With Vancouver-based theatre company Align Entertainment’s production of “A Christmas Story: the Musical” right around the corner, it was my privilege to sit down and speak with Stefanie Stanley, the lead actress of the production. She’s playing the mother of Ralphie, a precocious and strong-willed pre-teen, who wants nothing more in the world for Christmas than a Red Ryder Carbine-Action 200-shot Range Model air rifle — his very own BB gun.
As a lover of Christmas, I could barely be more excited. As a lover of Christmas movies, I’m over the moon. As a lover of Christmas movie musicals, really there could not be a more perfect project in my mind.
Stanley and the rest of the actors are right in the middle of tech week (or as they like to call it, “hell week”). Every single cue must be practiced and rehearsed dozens upon dozens of times. The lights, the sound, the set changes — everything must be perfectly accounted for. Hundreds and hundreds of hours of work have led up to this final week of preparation, which, in less than two days, will culminate in Saturday’s opening night performance at the Michael J. Fox Theatre in Burnaby.
“It’s so iconic.” said Stanley, of the original film. “Everybody, even if they’ve only seen the movie once… they know the leg lamp, right? And they know that line: frageelay, must be Italian!”
Despite this, Stanley told me that she and the rest of the cast had held off from watching NBC’s production from last year, or focusing too much on the film itself in their preparation for their roles.
“You don’t want to go in there and copy,” she said. “That’s the tendency. You see it done, and you think that’s how it should be… But then you’re just pretending to do someone else’s job.”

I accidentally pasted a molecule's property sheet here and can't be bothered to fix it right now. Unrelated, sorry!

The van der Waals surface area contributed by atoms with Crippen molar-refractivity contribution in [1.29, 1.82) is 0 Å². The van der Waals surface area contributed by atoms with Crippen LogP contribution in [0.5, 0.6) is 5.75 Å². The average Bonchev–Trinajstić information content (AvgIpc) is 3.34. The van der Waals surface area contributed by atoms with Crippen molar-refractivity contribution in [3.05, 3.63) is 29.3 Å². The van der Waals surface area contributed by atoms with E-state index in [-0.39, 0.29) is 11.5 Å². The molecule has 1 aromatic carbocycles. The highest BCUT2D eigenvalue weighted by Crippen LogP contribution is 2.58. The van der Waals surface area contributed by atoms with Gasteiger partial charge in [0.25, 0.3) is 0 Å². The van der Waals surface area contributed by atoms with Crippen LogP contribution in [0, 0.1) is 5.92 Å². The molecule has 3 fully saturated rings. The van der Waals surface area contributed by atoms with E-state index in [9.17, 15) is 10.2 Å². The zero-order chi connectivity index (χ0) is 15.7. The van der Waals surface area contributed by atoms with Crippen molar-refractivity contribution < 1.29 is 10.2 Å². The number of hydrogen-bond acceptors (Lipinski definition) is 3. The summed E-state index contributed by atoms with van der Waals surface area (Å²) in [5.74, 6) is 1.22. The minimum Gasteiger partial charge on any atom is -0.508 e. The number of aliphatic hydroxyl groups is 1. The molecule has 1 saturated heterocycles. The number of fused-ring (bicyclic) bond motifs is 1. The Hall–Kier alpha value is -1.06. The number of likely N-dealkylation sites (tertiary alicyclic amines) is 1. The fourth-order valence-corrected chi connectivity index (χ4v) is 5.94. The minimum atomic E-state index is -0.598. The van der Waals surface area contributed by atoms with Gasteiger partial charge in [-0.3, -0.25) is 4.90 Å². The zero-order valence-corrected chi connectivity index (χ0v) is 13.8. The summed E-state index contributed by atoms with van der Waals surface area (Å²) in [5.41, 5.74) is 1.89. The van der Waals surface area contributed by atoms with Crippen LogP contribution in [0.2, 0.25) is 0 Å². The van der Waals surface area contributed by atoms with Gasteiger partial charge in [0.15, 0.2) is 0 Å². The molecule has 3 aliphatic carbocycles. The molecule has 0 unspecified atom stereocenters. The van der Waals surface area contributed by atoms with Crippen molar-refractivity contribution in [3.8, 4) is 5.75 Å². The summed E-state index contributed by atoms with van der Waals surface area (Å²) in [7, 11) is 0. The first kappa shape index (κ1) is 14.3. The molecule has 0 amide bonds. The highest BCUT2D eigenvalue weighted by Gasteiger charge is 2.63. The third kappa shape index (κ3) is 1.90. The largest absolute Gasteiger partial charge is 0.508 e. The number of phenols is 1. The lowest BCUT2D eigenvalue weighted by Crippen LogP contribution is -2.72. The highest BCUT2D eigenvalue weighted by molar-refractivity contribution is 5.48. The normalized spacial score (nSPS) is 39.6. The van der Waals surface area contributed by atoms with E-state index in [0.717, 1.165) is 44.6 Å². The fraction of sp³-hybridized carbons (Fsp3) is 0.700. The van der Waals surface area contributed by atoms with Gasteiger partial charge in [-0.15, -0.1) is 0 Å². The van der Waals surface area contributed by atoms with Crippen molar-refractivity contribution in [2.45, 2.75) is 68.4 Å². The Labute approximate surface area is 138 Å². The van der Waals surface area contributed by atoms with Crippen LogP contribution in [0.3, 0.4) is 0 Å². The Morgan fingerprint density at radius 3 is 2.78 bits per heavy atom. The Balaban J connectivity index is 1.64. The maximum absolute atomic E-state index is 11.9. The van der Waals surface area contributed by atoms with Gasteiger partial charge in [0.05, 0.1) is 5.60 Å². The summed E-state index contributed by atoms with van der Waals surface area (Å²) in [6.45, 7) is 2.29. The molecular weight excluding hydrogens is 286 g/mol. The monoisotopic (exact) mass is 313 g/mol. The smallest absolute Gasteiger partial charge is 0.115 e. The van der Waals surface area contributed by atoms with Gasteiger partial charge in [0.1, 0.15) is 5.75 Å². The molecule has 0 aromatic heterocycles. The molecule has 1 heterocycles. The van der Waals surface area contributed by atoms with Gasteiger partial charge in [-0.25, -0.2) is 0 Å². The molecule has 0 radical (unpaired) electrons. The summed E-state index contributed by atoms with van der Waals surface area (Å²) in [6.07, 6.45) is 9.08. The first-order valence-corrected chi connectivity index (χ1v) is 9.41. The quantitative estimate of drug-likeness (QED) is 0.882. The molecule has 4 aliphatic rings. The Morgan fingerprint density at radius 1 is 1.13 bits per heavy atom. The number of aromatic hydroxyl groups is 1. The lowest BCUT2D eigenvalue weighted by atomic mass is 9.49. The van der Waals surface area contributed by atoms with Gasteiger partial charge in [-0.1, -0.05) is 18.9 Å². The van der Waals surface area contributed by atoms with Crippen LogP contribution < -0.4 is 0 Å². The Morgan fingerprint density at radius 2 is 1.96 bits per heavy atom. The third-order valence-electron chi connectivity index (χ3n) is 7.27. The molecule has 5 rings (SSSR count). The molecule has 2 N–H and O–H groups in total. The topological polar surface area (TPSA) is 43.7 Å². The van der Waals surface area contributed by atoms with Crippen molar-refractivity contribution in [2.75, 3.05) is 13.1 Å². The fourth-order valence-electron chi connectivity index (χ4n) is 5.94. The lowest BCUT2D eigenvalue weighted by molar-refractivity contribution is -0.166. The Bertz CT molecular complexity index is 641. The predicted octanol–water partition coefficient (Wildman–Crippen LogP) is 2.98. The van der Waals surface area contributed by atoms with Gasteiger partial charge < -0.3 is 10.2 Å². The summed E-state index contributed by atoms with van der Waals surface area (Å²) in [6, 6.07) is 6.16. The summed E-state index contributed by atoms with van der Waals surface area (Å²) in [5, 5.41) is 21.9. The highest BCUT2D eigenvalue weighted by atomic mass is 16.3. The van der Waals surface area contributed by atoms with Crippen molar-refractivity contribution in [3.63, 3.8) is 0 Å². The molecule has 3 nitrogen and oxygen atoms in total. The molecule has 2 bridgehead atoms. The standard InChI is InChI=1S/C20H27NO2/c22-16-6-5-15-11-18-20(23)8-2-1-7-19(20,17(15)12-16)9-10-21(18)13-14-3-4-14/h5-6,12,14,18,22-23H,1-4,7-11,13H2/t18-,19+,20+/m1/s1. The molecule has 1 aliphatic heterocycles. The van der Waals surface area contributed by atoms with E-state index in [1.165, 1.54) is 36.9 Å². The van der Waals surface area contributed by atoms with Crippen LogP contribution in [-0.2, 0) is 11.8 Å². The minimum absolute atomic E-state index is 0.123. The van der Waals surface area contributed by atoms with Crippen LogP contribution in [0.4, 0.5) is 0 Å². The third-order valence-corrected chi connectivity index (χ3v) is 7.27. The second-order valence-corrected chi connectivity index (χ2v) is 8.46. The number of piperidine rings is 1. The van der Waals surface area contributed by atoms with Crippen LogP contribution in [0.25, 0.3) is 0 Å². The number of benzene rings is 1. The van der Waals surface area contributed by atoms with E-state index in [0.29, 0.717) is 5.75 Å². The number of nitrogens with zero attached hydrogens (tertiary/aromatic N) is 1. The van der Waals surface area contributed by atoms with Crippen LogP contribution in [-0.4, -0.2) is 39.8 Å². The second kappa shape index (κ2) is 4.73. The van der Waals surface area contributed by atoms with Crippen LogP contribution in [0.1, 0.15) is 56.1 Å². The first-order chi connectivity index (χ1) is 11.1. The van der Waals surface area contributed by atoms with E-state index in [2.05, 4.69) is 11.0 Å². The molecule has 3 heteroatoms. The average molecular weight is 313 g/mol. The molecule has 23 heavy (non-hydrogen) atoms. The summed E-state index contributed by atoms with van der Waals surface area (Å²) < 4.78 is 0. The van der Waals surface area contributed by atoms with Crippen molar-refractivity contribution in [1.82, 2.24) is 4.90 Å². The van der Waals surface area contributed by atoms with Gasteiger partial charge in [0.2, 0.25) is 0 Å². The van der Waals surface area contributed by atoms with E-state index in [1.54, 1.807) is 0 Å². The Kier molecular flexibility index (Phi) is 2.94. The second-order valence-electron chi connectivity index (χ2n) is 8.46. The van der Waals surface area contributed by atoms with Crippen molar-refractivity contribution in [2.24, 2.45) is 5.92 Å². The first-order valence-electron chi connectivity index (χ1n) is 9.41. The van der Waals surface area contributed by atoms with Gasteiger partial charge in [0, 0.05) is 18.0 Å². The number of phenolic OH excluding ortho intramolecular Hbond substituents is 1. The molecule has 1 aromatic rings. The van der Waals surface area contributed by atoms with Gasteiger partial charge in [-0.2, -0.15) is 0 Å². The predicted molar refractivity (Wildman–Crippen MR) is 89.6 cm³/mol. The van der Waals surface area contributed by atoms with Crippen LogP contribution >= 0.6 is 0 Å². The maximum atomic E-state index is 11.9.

Stanley, an emerging veteran of the stage, thinks that her past roles — notably as Elle’s mother in Legally Blonde: The Musical (another Align Entertainment production) — have well-prepared her for the role of Ralphie’s mother.
“I’ve been doing this a very long time, and then I took a very long break. Then I came back to it, and I’ve been doing a lot of ensemble roles, a lot of those dance numbers and supporting roles, and I’ve been really gearing up for a lead.”
“I’m prepared actor-wise, but now I’m at a place in my life where I’m prepared to play these roles that don’t necessarily appear very often. […] I’m really happy to play ‘Mother’, because it’s like real life for me right now with two little boys.”
The role of ‘Mother’ in the play is definitely an interesting one. Though the film was released in the ‘80s, both it and the musical are set in the ‘40s — a time when the roles and expectations for women, especially as members of a household, were not by any means forward-thinking. The character of ‘Mother’ in the film is forced to be the cook, the cleaner, the child-rearer, and the disciplinarian, among other stereotypical roles. I asked Stanley what her thoughts were about playing such a character, and whether or not she found it to be an empowering experience.
“I do, I do. I’ve really been working with myself… I found the work that I had to do for this role was very solitary, to be home working on my lines, working on how I wanted to be ‘Mother’. Because I don’t want her just to be a caricature, you know… I don’t want her just to be that frazzled, yelling mom. I want to find those moments that are really true about being a mom, for me, and bring them in.”
“The movie came out in the ‘80s, that was… well that was 35 years ago,” I said, having noted in my research that, despite featuring so prominently (we’re talking the female lead), Ralphie’s mother is not a named character… “In what ways has the character been reinvented or reimagined to address some of the societal change we’ve seen since that time?”